“One of the first things we did was walk through another HCA facility with the client and ask questions regarding efficiencies that could be incorporated into our design,” explains Scott McQueen, senior healthcare principal. “We also clarified the circulation and imagined ways to make the hospital wayfinding more intuitive.”
“As trusted consultants, we felt it was our duty to do our homework,” notes intern architect Chris Hoal. “We didn’t want to move forward without asking all the necessary questions and finding every last possible improvement.”
What started out as a simple design exercise ultimately turned into a rigorous audit of HCA’s accepted model for a new hospital. The team outlined ways to achieve better departmental relationships, delineated zones for expansion, and improved patient, staff and material flows. The result was an efficiently engineered hospital for 124 beds, but with 70,000 fewer square feet.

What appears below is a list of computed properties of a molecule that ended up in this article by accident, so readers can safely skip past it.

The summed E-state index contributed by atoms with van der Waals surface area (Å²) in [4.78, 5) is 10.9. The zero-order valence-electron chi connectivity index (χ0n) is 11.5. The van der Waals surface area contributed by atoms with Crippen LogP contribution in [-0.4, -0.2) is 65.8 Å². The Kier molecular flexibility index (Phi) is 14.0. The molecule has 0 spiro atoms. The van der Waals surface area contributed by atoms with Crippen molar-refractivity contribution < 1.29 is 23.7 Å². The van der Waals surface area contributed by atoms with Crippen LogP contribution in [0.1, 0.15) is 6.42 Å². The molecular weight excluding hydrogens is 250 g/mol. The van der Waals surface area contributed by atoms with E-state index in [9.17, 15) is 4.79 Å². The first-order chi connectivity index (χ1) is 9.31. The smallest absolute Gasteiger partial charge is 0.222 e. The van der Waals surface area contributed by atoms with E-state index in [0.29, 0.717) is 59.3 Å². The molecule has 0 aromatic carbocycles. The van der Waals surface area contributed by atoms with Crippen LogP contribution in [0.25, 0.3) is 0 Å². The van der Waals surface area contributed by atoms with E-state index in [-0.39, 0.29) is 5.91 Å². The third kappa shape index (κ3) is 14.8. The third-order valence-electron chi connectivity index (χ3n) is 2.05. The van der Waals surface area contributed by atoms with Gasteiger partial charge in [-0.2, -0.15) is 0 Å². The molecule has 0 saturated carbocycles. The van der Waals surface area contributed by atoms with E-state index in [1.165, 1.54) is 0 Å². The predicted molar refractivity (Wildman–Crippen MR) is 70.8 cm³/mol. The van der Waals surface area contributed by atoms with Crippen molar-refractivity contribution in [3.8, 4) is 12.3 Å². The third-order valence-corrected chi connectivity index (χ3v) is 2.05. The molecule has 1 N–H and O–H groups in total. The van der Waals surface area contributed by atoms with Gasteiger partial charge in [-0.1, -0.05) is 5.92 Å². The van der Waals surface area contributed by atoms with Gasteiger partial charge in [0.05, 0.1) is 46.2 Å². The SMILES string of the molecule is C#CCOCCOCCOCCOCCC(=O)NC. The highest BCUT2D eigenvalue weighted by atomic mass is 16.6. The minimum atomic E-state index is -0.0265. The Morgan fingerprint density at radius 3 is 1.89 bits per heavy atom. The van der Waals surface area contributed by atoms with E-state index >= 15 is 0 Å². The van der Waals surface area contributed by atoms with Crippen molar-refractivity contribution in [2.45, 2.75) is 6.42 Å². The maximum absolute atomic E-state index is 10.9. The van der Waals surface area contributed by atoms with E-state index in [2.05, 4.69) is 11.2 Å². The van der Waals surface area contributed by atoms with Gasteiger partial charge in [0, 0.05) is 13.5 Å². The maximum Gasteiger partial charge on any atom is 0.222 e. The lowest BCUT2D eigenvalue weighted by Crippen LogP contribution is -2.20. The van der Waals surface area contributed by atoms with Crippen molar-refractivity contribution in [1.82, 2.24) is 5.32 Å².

“We proposed two options for improving the existing hospital layout,” adds designer Traci Myers. “One was a more efficient adaptation of their existing plan, and the other was essentially a redesigned prototype. Our design went above and beyond the client’s expectations, giving HCA another option for future opportunities.”
In executing the new model, the single biggest challenge the GS&P team faced was time, which was quickly running out given the rapidly approaching expiration of the hospital’s Certificate of Need (CON).
“The certificate is a way for local communities to regulate the construction of new healthcare facilities according to market need,” says Myers. “By the time HCA had settled on and secured this particular location, the CON had run out of extensions. We had six or seven months to complete the design, and 18 months to build it.”